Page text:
Hasselback Potatoes

Serves 12.

Note: Leftover Hasselback potatoes are a superb start to any hash and a nice breakfast, served with a fried egg. Panko breadcrumbs are larger and lighter than the traditional breadcrumb. The seasoned butter and panko may be made 3 months ahead and frozen. The dish can be made one day ahead; it does not freeze well. Reheat at 400 degrees for 15 to 20 minutes. From Cathy Barrow.

• 4 lb. russet potatoes or sweet potatoes

• 8 tbsp. (1 stick) unsalted butter, at room temperature

• 2 tbsp. minced fresh chives

• 2 tbsp. minced fresh flat-leaf parsley

• 1 tbsp. minced fresh thyme leaves

• 1 tbsp. minced fresh sage leaves

• 1 garlic clove, finely grated

• 1 tsp. kosher or sea salt

• 1/2 tsp. freshly ground black pepper

• 1/2 c. panko breadcrumbs (see Note)


Scrub the potatoes and peel, if desired.

To “Hasselback,” place a potato on a cutting board. Snugly arrange 2 chopsticks or 2 identical round handles of wooden spoons at either side of the potato. (If needed, slice a slim piece from the bottom of the potato so that it will sit squarely.)

Using a sharp knife, make 1/8-inch slices along the length of the potato, using the chopsticks as a brake, so that while slicing, the blade stops before cutting all the way through the potato. Be aware of the ends of the potatoes, taking care not to slice all the way through. When finished, the top of the potato will fan out slightly. Place the potatoes in a bowl of ice water to keep them from browning while cutting the others.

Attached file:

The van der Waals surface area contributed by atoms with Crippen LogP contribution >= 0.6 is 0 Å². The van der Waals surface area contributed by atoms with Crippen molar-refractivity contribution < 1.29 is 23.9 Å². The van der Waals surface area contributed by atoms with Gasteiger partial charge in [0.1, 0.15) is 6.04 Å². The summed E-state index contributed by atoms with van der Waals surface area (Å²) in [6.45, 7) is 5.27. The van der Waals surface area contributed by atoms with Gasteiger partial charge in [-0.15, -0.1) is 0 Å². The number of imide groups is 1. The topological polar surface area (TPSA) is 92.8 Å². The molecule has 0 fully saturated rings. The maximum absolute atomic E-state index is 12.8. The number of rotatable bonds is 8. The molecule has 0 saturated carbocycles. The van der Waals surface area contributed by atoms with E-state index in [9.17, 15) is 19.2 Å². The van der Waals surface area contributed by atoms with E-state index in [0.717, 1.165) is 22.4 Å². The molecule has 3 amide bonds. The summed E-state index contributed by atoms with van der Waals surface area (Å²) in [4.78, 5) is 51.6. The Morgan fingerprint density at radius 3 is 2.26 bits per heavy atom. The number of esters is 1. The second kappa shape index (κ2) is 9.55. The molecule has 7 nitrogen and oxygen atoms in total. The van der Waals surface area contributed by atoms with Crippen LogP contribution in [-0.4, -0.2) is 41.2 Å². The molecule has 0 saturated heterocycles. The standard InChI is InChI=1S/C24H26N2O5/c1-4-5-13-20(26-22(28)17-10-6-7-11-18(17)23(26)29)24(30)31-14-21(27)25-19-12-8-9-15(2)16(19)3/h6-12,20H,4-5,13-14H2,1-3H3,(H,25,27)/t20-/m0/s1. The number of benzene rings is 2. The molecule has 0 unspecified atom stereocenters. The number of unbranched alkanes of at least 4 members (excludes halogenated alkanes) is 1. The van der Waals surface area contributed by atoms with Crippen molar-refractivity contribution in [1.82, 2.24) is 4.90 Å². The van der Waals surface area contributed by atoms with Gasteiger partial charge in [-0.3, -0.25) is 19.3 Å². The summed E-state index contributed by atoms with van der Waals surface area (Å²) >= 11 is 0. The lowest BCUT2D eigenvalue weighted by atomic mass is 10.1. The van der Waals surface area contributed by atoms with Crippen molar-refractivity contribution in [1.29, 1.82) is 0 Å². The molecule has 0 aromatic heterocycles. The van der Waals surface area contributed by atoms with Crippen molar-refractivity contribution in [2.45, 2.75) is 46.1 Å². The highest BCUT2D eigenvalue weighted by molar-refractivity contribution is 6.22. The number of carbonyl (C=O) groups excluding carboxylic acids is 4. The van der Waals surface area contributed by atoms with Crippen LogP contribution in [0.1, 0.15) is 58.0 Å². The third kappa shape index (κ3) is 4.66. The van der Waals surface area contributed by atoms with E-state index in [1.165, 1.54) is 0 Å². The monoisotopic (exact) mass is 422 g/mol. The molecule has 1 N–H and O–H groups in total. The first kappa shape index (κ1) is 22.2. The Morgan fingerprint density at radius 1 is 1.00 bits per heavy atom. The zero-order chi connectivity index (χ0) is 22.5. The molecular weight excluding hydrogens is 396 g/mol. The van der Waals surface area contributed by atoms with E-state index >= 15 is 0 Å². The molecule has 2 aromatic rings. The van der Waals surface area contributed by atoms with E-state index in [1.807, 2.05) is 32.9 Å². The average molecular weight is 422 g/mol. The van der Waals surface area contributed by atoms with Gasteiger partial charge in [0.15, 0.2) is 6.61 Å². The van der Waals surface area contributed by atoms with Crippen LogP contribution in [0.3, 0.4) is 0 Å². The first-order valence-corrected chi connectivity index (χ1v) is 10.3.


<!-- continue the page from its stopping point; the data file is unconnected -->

In a medium bowl, stir together the softened butter, chives, parsley, thyme, sage, garlic, salt and pepper until well blended. Fold in the panko. (At this point, the butter may be shaped into a roll or stick and refrigerated for up to 1 week or frozen for up to 3 months.)

Preheat the oven to 400 degrees with the rack in the middle.

Thoroughly dry the potatoes. Using your fingertips, slather the potatoes with about half of the buttery crumbs, taking time to press the mixture between the slices. This will be challenging as the potato will be stiff and uncooperative. Once buttered, place the potatoes in a baking pan, casserole dish or cast-iron skillet, fitting them snugly in one layer. Place a piece of parchment over the potatoes and cover the dish with foil, sealing it well.

Bake for 30 minutes, remove the foil and parchment and plunge a fork into the center of the largest potato. It should yield and be soft but not collapse. If it is still hard, replace the parchment and foil and bake for an additional 15 minutes. If softened, draw the tines of the fork along the top of each potato to fan the slices. Plop nuggets of the remaining butter-crumb mixtures over the top of each potato.

Bake, uncovered, an additional 15 to 20 minutes, until the potatoes are soft and yielding and slightly crisped on the surface. Spoon the herbed butter over the top of the potatoes and serve.

Nutrition information per serving:

Calories 220 Fat 8 g Sodium 110 mg

Carbohydrates 34 g Saturated fat 5 g Added sugar 2 g

Protein 4 g Cholesterol 20 mg Dietary fiber 3 g